In an online article in the blog Politico, writer Jennifer Haberkorn notes that many lawmakers who voted against the Democrats’ health care reform overhaul are now pushing the government to help insurance agents stay employed after the deal comes into effect.
Agents are hoping to be included on the government’s Web portal of insurance options in time for scheduled updates this fall and want to have some kind of contact information listed on the health insurance exchanges when they open in 2014.
A bipartisan group of House members say Congress’s intent is to include agents and brokers in the reformed health care system. The members see a role for them “both inside and outside health insurance exchanges,” they wrote in a letter to Health and Human Services Secretary Kathleen Sebelius last week.
“It is important that the consumer’s option to contact independent and state-licensed health insurance agents and brokers be included no later than Oct. 1, when the portal is scheduled to be finalized,” the 25 lawmakers wrote.
But the group includes only a few health reform supporters: Democratic Reps. Leonard Boswell of Iowa, Baron Hill of Indiana and Adam Smith of Washington. Twenty-two additional lawmakers who voted against the legislation signed the letter, including 17 Republicans and five Democrats. Rep. Charlie Melancon (D-La.) originated the letter.
The lawmakers hit on a key concern for agents: that the reform law’s dramatic changes in the way people purchase health insurance might cut them out of the system, or, on the other hand, create new opportunities to expand their businesses.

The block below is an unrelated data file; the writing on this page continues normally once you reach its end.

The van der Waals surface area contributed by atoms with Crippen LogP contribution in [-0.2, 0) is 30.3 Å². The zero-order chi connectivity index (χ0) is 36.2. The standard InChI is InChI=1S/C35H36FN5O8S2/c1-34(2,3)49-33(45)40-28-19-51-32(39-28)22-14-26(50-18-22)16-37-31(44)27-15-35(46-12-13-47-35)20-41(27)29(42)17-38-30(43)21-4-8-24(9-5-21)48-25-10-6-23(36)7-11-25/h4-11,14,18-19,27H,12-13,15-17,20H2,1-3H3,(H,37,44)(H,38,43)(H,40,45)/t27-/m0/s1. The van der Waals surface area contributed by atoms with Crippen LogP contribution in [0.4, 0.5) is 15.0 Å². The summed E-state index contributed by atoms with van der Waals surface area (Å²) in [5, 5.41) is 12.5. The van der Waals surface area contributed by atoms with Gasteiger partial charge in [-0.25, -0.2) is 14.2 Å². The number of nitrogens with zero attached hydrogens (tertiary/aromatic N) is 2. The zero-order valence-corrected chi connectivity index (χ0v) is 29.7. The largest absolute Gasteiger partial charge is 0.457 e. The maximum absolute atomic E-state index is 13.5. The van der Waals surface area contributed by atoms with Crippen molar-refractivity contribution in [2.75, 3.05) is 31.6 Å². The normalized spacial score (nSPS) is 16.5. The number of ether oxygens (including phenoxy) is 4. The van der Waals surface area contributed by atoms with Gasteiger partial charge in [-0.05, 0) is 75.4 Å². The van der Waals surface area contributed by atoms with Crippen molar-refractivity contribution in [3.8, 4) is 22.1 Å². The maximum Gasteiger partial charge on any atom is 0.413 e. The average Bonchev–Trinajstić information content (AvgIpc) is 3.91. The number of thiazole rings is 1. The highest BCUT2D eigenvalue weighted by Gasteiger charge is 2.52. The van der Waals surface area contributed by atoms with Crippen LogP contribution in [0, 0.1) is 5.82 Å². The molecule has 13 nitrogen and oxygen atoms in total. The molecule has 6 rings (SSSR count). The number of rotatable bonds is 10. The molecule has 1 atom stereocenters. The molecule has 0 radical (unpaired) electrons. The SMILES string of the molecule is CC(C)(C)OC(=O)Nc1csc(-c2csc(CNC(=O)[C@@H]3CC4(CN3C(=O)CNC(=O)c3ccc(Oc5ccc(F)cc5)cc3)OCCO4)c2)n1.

The Web portal, which is already up and running at healthcare.gov, was required by the reform law to be a place where consumers can compare insurance plans. An update with more comprehensive information is due in October. The site is seen as a precursor to the state exchanges, where consumers will be able to compare insurance plans and purchase coverage in 2014.
Agents are worried that both threaten to take them out of the process of buying coverage. They argue that the process of buying insurance — particularly in the individual market — isn’t as easy as clicking around a website.
“Our members and agents in general have been communicating … that they want to be involved in the process with regard to the exchanges,” said Jessica Waltman, senior vice president of government affairs at the National Association of Health Underwriters, a trade group of agents and brokers. “We believe there is still going to be a role for them.”
Several state insurance commissioners say they’ve gotten angry feedback from agents who are worried about their future. But the commissioners, who are advising HHS on many components of the new legislation, say the agents’ role could become even more important as consumers try to understand the complex new legislation, which involves coverage requirements, tax credits and state exchanges.